These career challenges were overcome by having fantastic support at home, help from friends, excellent child care assistance, and strong mentoring and guidance from academic supervisors. Working in a place where there was some flexibility and living close to work helped me too. Skills that I had to learn were multitasking and extremely good time management.
What advice would you give your younger self?
Don’t be afraid to take risks. Make informed decisions. Have confidence and do not doubt yourself. Be proud of your achievements and promote your successes. Don’t give up on things you believe in and that you enjoy, despite hurdles or obstacles.
Don’t think you are the only person who has had rejections in grants, publications and promotions – even the most successful researchers had rejections at some point in their careers.
Plan your post-doctoral experiences carefully as very often this is what guides you into your future career path. Its important to have an understanding and caring partner, who appreciates the demands and unusual stresses of research and academia.
Highlight your most significant research contributions and publications (3-5) – if relevant to you.
- Touyz RM, Chen X, Tabet F, Yao G, He G, Quinn MT, Pagano PJ, Schiffrin EL. Expression of a functionally active gp91phox-containing neutrophil-type NAD(P)H oxidase in smooth muscle cells from human resistance arteries: regulation by angiotensin II. Circ Res 2002;90(11):1205-1213.
- He Y, Yao G, Savoia C, Touyz RM. Transient Receptor Potential Melastatin 7 Ion Channels Regulate Magnesium Homeostasis in Vascular Smooth Muscle Cells. Role of Angiotensin II. Circ Res 2005;96:207-21
- Tabet F, Schiffrin EL, Callera G, He Y, Yao G, Ostman A, Kappert K, Tonks NK, Touyz RM. Redox-Sensitive Signaling by Angiotensin II Involves Oxidative Inactivation and Blunted Phosphorylation of Protein Tyrosine Phosphatase SHP-2 in Vascular Smooth Muscle Cells From SHR. Circ Res. 2008;103(2):149-58.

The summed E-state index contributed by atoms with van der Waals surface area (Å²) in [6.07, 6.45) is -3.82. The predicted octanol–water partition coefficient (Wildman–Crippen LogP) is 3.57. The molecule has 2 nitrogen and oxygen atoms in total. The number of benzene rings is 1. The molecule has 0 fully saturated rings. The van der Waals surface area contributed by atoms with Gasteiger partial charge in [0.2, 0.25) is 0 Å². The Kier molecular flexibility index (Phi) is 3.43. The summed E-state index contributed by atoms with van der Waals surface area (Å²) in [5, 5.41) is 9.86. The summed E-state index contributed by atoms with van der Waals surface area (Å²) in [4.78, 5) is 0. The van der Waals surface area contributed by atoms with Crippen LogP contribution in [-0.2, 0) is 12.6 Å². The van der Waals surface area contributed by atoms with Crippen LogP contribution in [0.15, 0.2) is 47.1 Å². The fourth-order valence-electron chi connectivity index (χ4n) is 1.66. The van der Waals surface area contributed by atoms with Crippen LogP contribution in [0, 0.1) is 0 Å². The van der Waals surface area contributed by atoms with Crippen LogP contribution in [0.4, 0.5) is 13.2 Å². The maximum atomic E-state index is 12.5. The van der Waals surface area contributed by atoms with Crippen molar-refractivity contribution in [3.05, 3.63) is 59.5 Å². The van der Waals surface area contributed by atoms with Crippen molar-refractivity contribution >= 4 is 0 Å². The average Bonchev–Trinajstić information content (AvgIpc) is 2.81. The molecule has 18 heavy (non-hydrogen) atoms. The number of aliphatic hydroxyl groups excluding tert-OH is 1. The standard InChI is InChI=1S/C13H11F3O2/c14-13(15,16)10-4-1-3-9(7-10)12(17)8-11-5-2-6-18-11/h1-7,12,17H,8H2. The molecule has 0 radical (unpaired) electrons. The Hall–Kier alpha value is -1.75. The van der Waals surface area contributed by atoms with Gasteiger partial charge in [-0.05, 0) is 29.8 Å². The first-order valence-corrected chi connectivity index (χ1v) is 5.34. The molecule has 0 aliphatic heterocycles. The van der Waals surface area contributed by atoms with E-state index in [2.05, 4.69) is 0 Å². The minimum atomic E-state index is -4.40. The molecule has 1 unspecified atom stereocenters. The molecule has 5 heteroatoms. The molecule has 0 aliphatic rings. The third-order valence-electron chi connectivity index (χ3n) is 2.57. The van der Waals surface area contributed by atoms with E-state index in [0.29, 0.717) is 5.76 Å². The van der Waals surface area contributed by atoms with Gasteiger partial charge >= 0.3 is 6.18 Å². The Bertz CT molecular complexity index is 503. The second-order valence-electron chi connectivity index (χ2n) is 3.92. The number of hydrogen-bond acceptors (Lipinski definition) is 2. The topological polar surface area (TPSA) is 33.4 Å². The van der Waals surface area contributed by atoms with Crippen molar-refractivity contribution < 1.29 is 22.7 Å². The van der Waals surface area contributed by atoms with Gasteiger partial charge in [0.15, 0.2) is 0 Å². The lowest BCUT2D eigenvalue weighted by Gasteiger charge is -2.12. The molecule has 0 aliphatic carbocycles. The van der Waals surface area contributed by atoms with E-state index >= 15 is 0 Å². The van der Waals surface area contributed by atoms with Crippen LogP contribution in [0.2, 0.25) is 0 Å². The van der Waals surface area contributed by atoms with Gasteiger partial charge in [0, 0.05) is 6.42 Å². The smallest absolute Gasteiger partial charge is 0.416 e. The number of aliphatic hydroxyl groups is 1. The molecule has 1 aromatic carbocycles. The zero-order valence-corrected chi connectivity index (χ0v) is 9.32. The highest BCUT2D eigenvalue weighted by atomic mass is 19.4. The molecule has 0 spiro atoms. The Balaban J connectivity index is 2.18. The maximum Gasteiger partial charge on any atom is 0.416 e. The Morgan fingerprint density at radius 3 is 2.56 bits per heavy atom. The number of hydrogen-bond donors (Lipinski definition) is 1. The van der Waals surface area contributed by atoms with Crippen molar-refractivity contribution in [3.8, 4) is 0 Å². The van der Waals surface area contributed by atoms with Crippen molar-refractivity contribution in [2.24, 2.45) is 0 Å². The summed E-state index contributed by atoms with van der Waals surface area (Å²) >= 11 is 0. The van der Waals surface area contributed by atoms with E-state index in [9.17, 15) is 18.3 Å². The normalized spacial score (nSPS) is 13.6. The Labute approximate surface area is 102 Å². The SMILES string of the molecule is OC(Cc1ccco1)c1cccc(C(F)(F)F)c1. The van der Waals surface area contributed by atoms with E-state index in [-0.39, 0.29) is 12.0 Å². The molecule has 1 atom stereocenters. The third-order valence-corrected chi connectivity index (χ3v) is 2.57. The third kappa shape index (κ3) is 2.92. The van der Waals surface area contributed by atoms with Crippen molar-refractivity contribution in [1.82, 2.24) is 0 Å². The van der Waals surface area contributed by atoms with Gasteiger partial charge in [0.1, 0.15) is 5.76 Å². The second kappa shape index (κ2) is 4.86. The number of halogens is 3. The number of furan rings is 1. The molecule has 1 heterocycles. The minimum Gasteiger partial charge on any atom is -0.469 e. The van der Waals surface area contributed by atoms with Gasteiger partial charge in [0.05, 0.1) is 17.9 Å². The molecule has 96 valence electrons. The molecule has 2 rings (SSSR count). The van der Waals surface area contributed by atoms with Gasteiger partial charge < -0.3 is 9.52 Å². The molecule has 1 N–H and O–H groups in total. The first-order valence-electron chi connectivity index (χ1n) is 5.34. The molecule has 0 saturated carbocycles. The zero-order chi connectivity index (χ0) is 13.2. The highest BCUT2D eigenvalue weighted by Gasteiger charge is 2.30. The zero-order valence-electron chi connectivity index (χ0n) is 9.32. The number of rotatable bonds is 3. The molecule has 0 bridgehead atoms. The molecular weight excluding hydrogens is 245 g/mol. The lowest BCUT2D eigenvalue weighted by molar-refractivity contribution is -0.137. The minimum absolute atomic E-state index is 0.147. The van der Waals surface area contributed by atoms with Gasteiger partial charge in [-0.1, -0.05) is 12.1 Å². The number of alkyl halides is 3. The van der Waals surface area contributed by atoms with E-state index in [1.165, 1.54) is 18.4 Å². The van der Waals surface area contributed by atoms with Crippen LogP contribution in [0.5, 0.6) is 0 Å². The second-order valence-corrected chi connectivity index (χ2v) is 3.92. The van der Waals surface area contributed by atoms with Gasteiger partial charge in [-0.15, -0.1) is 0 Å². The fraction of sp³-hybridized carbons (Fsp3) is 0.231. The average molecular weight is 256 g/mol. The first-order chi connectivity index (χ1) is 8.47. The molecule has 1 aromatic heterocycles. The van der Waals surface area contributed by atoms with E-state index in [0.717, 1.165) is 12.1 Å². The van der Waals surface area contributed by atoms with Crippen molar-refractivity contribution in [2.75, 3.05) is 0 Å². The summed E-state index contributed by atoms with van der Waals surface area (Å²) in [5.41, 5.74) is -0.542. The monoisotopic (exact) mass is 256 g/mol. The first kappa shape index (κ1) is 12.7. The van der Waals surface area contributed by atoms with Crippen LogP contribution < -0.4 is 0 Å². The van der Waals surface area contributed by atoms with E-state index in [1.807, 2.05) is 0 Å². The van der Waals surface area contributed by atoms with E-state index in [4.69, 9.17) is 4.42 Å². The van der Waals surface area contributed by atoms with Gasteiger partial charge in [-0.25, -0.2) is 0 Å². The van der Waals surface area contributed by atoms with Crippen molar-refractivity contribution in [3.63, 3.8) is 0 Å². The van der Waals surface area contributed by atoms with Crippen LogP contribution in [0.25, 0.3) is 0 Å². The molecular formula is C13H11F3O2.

- Montezano AC, Paravicini TM, Chignalia AZ, Yusuf H, Almasri M, He Y, He G, Callera GE, Krause K-H, Lambeth D, Touyz RM. Nicotinamide Adenine Dinucleotide Phosphate Reduced Oxidase 5 (Nox5) Regulation by Angiotensin II and Endothelin-1 is Mediated via Calcium/Calmodulin-dependent Pathways in Human Endothelial Cells. Circ Res. 2010;106:1363-73.
- Briones AM, Nguyen Dinh Cat A, Callera GE, Yogi A, Burger D, He Y, Correa J, Gagnon AM, Celso E. Gomez-Sanchez CE, Gomez-Sanchez EP, Sorisky A, Ooi TC, Ruzicka M, Burns KD, Touyz RM.Adipocytes produce aldosterone through calcineurin/NFAT-dependent signaling pathway – Implications in diabetes-associated obesity. Hypertension. 2012;59:1069-1078
Have you had any significant career mentors? If yes, please provide further details.
I have been fortunate to have wonderful mentors who believed in my abilities and who encouraged and supported my goals and ambitions. As role models, my mentors taught me to strive for academic, clinical and research excellence, without compromise. My mentors were truly inspirational and their enjoyment and excitement for what they were doing flamed the passion and drive that encouraged me.
In particular, I acknowledge:
Professors Harry Seftel, Joe Veraiwa and John Milne, who were outstanding clinical teachers and supervisors at Wits Medical School, Johannesburg, South Africa. Prof Ernesto Schiffrin who was my post-doctoral supervisor at the Clinical Research Institute of Montreal, Quebec, Canada, played a major role in my transition from a clinical researcher to a basic-translational scientist. He remains an important mentor, collaborator and colleague. I am especially proud of the many beautiful papers we co-authored.
How can we support the next generation of women scientists?
We need to increase awareness, support and encourage women scientists. Promoting and celebrating successes of women, and creating an ethos of equality and diversity in our community will ensure that contributions by women are better recognised.
We need to provide mentoring schemes, networking opportunities and work experience where women scientists feel comfortable, confident and assertive. More consideration for personal and domestic family challenges need to be addressed with practical solutions, such as flexible working hours, on-site child care and leisure/well-being facilities.
Women are less likely to promote themselves – for awards, academic positions, leadership roles, policy makers etc. We should be encouraging more self-promotions and support of fellow women colleagues. Such awareness at an early stage in training will certainly provide better opportunities for women scientists and academics in the future.